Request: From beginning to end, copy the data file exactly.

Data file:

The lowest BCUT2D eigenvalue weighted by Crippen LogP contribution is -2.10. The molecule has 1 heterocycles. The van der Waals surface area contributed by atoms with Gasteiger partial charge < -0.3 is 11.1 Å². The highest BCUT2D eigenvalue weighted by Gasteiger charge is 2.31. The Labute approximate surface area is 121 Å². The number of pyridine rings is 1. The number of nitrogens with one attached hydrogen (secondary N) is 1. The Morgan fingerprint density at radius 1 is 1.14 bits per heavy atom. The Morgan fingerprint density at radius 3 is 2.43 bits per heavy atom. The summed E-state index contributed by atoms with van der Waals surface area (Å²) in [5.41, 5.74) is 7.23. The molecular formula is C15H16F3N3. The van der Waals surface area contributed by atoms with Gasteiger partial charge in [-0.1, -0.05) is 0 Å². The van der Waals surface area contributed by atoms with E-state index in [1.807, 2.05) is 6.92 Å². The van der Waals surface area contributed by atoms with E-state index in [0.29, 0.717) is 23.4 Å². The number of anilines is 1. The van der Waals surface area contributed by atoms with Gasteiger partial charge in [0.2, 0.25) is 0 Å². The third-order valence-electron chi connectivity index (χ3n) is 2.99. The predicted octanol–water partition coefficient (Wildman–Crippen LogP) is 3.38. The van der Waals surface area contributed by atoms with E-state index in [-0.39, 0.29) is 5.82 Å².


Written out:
The lowest BCUT2D eigenvalue weighted by Crippen LogP contribution is -2.10. The molecule has 1 heterocycles. The van der Waals surface area contributed by atoms with Gasteiger partial charge < -0.3 is 11.1 Å². The highest BCUT2D eigenvalue weighted by Gasteiger charge is 2.31. The Labute approximate surface area is 121 Å². The number of pyridine rings is 1. The number of nitrogens with one attached hydrogen (secondary N) is 1. The Morgan fingerprint density at radius 1 is 1.14 bits per heavy atom. The Morgan fingerprint density at radius 3 is 2.43 bits per heavy atom. The summed E-state index contributed by atoms with van der Waals surface area (Å²) in [5.41, 5.74) is 7.23. The molecular formula is C15H16F3N3. The van der Waals surface area contributed by atoms with Gasteiger partial charge in [-0.1, -0.05) is 0 Å². The van der Waals surface area contributed by atoms with E-state index in [1.807, 2.05) is 6.92 Å². The van der Waals surface area contributed by atoms with E-state index in [0.29, 0.717) is 23.4 Å². The number of anilines is 1. The van der Waals surface area contributed by atoms with Gasteiger partial charge in [0.2, 0.25) is 0 Å². The third-order valence-electron chi connectivity index (χ3n) is 2.99. The predicted octanol–water partition coefficient (Wildman–Crippen LogP) is 3.38. The van der Waals surface area contributed by atoms with E-state index in [-0.39, 0.29) is 5.82 Å².